Flax prices turned slightly bearish this week, due to slower demand in the thick of the growing season and a highly rated new crop in North America.
The outlook for flax prices is turning more bullish. Tight supplies will become the norm for the flax market going forward.
Flax prices are in a sweet spot this week, driven up by low commercial flax supplies, the falling Loonie, and (obviously) the weather.
Flax prices are neutral-to-bullish, due to mixed factors like weather, crop conditions in Western Canada, the Canadian Dollar, and flax movement to the US.
Flax markets remain slightly bullish. Old crop and new crop ending stocks are getting tighter and drier weather conditions are weighing on the market.
What caused flax prices to hit a yearly high this week?
GrainCents readers know the current factors driving bullish conditions in the flax market.
This post serves a timestamp on our current crop sales positions.
There are still 327,000 tonnes of flax available in Canada as of the end of the first calendar quarter. This is down 22% year-over-year and 20% less than the five-year average.
North American flax supplies could become a bit tighter since US flax acres are expected to fall by 26%. Decent yields could offset the acreage decline.
StatsCan reports 982,200 acres of flax in 2018/19, down 5% from the year before with most of the pullback in flax acres coming in Saskatchewan and Manitoba.
We saw a weaker Canadian Dollar, which could certainly provide some upside potential for flax prices. A weaker Loonie might also bring China to the market.
Last week reported that US new-crop flax bids reflect smaller US production. This week, it appears that smaller acres won’t quickly fix flax prices.
Saskatchewan flax prices saw some light trade this week. #1 quality is fluctuating between $12 and $12.25 CAD per bushel, steady on the week.
In last week’s GrainCents flax digest, we covered Black Sea’s flax producers acreage intentions in 2018/19. But it looks like numbers are trending down.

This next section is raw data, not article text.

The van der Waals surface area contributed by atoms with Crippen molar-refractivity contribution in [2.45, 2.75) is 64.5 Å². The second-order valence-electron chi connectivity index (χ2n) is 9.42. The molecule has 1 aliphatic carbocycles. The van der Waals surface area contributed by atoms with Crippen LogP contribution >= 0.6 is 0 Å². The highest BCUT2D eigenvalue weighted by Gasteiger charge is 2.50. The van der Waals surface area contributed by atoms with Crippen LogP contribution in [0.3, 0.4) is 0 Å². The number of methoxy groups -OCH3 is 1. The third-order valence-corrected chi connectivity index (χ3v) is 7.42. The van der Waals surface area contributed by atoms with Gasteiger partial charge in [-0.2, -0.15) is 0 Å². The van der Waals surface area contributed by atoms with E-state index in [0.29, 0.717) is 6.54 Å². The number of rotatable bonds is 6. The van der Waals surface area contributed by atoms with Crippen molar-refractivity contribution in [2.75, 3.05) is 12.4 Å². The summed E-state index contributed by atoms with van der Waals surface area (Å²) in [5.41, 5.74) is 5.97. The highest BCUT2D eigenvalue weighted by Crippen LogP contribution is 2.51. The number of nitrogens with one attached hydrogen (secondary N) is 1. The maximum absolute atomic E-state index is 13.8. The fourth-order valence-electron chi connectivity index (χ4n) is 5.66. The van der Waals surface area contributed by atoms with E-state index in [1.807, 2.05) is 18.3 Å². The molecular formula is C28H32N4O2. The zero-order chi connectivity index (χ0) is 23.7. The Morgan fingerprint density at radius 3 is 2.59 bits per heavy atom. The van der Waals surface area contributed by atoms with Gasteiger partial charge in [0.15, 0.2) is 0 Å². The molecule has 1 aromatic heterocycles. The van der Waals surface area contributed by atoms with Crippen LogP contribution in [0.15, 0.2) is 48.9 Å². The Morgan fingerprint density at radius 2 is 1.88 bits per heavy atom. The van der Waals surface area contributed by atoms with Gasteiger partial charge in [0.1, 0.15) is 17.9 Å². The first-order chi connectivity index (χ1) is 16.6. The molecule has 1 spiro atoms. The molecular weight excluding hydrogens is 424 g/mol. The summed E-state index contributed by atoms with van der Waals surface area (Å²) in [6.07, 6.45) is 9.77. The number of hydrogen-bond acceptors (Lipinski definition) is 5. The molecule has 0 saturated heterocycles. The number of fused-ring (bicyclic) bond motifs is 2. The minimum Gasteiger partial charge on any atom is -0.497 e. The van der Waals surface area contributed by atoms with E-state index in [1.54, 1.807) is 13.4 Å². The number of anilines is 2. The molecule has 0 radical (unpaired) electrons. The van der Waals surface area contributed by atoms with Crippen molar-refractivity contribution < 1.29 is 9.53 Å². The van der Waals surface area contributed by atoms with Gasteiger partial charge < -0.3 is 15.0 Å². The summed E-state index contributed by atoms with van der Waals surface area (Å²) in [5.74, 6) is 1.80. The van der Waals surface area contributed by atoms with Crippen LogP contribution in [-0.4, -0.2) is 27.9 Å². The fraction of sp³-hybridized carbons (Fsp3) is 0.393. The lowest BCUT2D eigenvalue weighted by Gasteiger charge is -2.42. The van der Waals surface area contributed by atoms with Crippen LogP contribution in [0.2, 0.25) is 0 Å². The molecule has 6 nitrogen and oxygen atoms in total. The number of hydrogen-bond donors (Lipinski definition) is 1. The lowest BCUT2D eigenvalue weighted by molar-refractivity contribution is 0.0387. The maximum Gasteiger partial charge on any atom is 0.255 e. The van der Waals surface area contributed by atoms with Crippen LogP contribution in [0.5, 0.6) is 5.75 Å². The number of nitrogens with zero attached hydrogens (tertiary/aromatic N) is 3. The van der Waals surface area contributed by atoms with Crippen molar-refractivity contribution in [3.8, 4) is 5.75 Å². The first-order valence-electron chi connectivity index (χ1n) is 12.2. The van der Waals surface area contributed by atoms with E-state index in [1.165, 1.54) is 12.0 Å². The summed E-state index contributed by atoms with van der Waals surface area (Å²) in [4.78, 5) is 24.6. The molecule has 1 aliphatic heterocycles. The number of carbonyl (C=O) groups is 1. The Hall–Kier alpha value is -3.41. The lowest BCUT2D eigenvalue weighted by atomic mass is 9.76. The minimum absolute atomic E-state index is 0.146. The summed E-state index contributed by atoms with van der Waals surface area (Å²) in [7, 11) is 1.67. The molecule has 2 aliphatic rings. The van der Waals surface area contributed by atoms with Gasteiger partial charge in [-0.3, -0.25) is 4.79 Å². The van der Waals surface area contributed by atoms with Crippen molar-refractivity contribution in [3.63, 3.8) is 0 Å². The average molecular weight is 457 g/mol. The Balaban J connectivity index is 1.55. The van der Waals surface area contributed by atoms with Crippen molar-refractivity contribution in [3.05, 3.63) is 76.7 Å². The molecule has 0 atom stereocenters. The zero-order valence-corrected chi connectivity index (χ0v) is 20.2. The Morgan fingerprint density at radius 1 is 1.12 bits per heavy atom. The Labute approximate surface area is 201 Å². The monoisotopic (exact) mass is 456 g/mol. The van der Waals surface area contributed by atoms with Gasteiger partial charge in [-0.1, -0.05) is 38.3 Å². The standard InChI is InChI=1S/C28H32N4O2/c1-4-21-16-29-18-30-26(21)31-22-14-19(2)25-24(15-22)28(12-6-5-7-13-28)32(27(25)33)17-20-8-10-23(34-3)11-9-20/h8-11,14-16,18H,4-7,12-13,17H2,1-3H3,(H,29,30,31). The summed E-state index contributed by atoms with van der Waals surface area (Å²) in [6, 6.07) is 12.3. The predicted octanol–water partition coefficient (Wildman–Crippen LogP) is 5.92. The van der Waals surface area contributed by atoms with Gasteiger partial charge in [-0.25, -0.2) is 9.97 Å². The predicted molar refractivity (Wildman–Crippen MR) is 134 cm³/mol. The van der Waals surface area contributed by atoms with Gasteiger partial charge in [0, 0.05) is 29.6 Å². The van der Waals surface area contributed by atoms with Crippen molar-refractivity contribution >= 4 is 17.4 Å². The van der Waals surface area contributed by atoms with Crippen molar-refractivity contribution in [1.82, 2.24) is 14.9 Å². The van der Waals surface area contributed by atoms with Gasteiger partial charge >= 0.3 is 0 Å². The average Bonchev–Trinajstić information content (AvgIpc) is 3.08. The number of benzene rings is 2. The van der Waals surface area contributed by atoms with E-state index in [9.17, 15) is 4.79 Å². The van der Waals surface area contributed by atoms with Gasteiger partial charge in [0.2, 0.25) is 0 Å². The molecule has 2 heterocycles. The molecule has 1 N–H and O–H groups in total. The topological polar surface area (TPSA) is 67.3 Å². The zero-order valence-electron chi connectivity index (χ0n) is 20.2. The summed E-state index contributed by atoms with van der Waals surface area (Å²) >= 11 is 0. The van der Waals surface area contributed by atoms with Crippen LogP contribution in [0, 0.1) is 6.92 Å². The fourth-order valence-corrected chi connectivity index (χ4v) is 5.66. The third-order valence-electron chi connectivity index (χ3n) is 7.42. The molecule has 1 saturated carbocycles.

The flax market has been trending sideways for a while now. Thus, we looked into if there were some indicators of price direction from the Black Sea.
Flax markets have been stagnant again this week. It lacks fresh news and so nothing is moving. We anticipate a stronger export pace as we lean into March.
Flax markets were again fairly quiet this week, although we did see some trade on the FarmLead Marketplace worth mentioning.
The flax market was deader than lobster in butter sauce as there again, wasn’t any major news to speak of. Activity on FarmLead was pretty much dead.
Flax prices did nothing this week to suggest that things are trending higher or lower or anything for that matter.
Flax prices traded sideways week as there doesn’t seem to be a lot of action to speak of.
Flax prices traded sideways this really little-to-no action to speak of.
Flax markets traded sideways to lower for a second straight week as farmer selling and the strength of the Loonie continues to pressure prices.
Flax markets traded sideways to lower this week on the strength of the Canadian Loonie and some decent farmer selling over the past few weeks.
As we’re still tweaking with our email processes, below you’ll find an aggregated list of content published on GrainCents for flax in the past few weeks.